As highlighted by a recent Full Bench decision of the WA AIRC (Spotless Group v Dennis Buckle  WAIRC 00024), tribunals are prepared to refer to the National Employment Standards to resolve ambiguity in contracts. This follows on from a judgment last year where the District Court of South Australia refused to imply a reasonable notice term into an employment contract because of the existence and operation of the notice provisions in the Fair Work Act 2009 (Cth) (FW Act) (Kuczmarski v Ascot Administration Pty Ltd  SADC 65). This raises new issues for employers to consider when drafting and interpreting employment contracts.
Imagine your business operates on the basis of tendering for contracts to provide services. One of these contracts to provide services ends which means you need to ‘let staff go’. This is generally known as a termination of employment “due to the ordinary and customary turnover of labour”. When employment ends in these circumstances, under section 119(1) of the FW Act an employer is not required to make redundancy payments to departing employees.
However, what happens if an employee has signed an employment contract which provides that:
“If your employment is terminated on the grounds of redundancy, retrenchment benefits payable to you will accord with the terms of the retrenchment policy applicable to Spotless staff at that time…”
The employment contract does not refer to any practice of not paying retrenchment benefits if employment ends due to the ordinary and customary turnover of labour. Further, no retrenchment policy exists, or has ever existed.
This is the situation the Full Bench of the Industrial Relations Commission of Western Australia recently dealt with in the Spotless case.
One of the Spotless group companies had a contract to provide facilities management services to the State Government at the Fire and Emergency Services (FESA) in Perth. Mr Buckle was employed by the Spotless group company on 23 July 2009 as a facilities manager to provide building operations and facilities services at FESA headquarters under the FESA contract. Mr Buckle’s employment contract featured the above redundancy term. The FESA contract with Spotless ended on 30 June 2016. Consultation took place in April 2016 and an effort was made to secure alternative employment, whereby Mr Buckle was sent a weekly recruitment vacancy list. No position was offered to Mr Buckle and his employment ended on 30 June 2016. Mr Buckle made a claim for a contractual redundancy benefit of 11 weeks’ pay.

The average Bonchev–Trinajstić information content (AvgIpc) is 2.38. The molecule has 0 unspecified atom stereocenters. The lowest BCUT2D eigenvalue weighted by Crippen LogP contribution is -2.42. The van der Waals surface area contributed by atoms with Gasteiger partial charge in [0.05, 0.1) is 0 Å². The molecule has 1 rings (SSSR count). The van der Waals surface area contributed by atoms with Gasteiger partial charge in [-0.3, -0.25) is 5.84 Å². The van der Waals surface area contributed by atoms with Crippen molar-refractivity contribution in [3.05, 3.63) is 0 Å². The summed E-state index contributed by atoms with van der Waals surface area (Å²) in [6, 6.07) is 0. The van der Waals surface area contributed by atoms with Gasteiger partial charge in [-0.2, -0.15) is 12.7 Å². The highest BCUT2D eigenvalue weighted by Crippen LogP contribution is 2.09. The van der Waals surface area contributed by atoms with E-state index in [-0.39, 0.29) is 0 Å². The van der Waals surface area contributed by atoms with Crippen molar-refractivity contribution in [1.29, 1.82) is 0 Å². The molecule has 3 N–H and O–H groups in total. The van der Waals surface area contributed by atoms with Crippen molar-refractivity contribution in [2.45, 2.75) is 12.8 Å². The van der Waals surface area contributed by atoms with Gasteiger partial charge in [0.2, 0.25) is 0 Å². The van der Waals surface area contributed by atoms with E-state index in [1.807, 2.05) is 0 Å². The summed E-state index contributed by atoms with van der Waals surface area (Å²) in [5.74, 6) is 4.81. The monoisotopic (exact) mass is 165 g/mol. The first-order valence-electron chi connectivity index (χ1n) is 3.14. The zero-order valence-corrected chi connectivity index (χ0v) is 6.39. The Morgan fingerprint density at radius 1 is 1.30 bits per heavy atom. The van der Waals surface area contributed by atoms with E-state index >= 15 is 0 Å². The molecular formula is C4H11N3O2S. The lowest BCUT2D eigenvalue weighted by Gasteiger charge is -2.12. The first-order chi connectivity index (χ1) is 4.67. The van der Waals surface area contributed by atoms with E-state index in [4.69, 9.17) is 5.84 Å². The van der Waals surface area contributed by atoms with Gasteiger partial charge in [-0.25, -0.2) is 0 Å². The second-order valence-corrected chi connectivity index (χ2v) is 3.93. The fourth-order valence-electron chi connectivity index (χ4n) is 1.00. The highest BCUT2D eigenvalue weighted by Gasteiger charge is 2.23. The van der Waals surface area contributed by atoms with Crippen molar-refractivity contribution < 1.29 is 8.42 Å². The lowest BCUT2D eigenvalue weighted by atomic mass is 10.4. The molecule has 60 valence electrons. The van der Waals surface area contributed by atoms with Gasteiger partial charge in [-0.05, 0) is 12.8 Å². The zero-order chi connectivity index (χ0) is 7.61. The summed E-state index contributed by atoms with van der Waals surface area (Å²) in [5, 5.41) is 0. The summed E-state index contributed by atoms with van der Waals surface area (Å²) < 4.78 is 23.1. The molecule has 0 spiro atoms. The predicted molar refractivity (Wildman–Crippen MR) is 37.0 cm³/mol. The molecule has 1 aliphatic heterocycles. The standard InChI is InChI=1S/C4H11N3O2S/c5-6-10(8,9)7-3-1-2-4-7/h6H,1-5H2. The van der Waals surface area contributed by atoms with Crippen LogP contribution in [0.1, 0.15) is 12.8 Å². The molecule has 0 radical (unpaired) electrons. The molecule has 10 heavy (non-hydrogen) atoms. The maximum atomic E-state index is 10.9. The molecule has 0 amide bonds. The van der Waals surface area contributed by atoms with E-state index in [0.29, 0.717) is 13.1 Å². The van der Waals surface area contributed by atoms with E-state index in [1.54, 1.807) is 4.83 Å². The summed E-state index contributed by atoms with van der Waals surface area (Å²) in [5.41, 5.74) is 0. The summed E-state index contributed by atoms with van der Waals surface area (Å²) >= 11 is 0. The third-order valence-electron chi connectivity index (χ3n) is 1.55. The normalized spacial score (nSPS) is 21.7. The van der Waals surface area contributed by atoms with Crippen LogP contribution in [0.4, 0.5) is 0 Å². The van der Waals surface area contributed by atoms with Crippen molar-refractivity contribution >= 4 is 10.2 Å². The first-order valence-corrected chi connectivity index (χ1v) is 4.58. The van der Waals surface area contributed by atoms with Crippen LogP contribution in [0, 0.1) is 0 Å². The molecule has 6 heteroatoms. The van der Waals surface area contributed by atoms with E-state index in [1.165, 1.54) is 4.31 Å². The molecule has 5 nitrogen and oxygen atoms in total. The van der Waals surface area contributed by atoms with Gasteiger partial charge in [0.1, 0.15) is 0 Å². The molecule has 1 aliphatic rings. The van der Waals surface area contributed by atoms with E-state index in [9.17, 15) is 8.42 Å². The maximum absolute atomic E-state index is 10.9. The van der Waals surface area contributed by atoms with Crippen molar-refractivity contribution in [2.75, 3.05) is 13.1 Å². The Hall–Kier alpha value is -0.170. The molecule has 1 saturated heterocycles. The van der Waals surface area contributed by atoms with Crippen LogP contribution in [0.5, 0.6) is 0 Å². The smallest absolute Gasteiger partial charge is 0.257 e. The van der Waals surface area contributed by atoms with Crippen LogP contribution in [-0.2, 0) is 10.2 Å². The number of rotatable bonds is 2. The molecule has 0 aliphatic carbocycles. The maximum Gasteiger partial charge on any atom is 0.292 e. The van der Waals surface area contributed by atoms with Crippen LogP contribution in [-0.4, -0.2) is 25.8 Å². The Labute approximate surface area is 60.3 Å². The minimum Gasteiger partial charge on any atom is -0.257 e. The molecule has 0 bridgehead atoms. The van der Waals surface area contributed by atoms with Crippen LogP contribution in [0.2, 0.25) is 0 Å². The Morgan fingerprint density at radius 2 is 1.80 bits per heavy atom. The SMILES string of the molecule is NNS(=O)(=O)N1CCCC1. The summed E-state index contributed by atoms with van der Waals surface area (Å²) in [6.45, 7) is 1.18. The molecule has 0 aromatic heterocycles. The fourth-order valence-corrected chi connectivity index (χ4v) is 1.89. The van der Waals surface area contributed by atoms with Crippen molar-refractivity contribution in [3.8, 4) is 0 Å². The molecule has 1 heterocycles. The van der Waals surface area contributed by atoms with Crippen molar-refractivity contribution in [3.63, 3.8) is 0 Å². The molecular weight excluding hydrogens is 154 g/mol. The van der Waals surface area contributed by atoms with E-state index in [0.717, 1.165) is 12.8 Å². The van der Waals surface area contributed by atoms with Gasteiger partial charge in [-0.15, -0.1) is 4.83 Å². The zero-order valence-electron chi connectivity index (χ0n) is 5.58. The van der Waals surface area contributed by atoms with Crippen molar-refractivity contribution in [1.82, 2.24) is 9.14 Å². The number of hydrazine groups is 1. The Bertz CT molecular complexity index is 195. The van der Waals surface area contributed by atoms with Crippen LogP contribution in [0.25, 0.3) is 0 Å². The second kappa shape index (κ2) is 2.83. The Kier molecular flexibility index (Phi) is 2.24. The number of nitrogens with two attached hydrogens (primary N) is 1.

At first instance, Commissioner Matthews found in favour of Mr Buckle. The Commissioner used the table in s119 (2) of the Fair Work Act 2009 (Cth) as an accessible external standard for the quantum of redundancy pay. The Commissioner had no regard to the remainder of the National Employment Standards for redundancy pay. In particular, the Commissioner did not have regard to the disentitling provision where redundancy pay was not payable when the redundancy was due to the ordinary and customary turnover of labour.
On appeal to the Full Bench, Commissioner Matthews’ decision was quashed. The Full Bench found that while the NES was an appropriate external standard, it was not “divisible’ and reference must be had to the whole of the subdivision of the NES applying to redundancy pay. This meant that it was not just the NES quantum of redundancy pay that was relevant. Rather, regard should also be had to the precondition in s 119(1) of the Fair Work Act which provides that redundancy pay is not paid where the employment is terminated due to the ordinary and customary turnover of labour. According to the Full Bench, courts cannot be selective in the application of an external standard. This meant that because Mr Buckle’s employment was terminated due to the FESA contract ending, and that termination was part of the Spotless Group’s ordinary and customary turnover of labour, Mr Buckle was not entitled to redundancy pay.
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